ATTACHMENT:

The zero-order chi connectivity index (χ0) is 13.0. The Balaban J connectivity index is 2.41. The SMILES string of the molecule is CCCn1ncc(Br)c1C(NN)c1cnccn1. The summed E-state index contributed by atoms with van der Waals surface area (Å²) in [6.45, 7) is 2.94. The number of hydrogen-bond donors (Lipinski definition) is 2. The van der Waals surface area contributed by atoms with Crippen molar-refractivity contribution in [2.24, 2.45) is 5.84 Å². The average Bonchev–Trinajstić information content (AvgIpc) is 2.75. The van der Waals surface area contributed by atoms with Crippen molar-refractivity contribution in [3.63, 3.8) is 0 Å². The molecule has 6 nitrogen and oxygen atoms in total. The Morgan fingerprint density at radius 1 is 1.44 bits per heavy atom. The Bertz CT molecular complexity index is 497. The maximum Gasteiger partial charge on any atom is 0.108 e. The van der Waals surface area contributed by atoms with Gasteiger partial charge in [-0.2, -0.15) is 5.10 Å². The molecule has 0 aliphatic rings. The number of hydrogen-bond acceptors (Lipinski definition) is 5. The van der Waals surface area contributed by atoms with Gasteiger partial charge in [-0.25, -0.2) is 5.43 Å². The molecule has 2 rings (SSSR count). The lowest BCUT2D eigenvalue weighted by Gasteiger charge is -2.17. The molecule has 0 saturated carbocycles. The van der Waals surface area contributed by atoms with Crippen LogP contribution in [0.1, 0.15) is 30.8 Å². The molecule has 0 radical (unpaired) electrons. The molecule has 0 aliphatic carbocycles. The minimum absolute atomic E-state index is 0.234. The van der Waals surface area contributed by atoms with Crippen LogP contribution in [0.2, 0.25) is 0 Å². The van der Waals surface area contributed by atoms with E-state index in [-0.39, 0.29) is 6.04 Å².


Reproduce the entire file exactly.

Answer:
The zero-order chi connectivity index (χ0) is 13.0. The Balaban J connectivity index is 2.41. The SMILES string of the molecule is CCCn1ncc(Br)c1C(NN)c1cnccn1. The summed E-state index contributed by atoms with van der Waals surface area (Å²) in [6.45, 7) is 2.94. The number of hydrogen-bond donors (Lipinski definition) is 2. The van der Waals surface area contributed by atoms with Crippen molar-refractivity contribution in [2.24, 2.45) is 5.84 Å². The average Bonchev–Trinajstić information content (AvgIpc) is 2.75. The van der Waals surface area contributed by atoms with Crippen molar-refractivity contribution in [3.63, 3.8) is 0 Å². The molecule has 6 nitrogen and oxygen atoms in total. The Morgan fingerprint density at radius 1 is 1.44 bits per heavy atom. The Bertz CT molecular complexity index is 497. The maximum Gasteiger partial charge on any atom is 0.108 e. The van der Waals surface area contributed by atoms with Gasteiger partial charge in [-0.2, -0.15) is 5.10 Å². The molecule has 0 aliphatic rings. The number of hydrogen-bond acceptors (Lipinski definition) is 5. The van der Waals surface area contributed by atoms with Gasteiger partial charge in [-0.25, -0.2) is 5.43 Å². The molecule has 2 rings (SSSR count). The lowest BCUT2D eigenvalue weighted by Gasteiger charge is -2.17. The molecule has 0 saturated carbocycles. The van der Waals surface area contributed by atoms with Crippen LogP contribution in [0.1, 0.15) is 30.8 Å². The molecule has 0 radical (unpaired) electrons. The molecule has 0 aliphatic carbocycles. The minimum absolute atomic E-state index is 0.234. The van der Waals surface area contributed by atoms with Crippen LogP contribution in [0.2, 0.25) is 0 Å². The van der Waals surface area contributed by atoms with E-state index in [-0.39, 0.29) is 6.04 Å².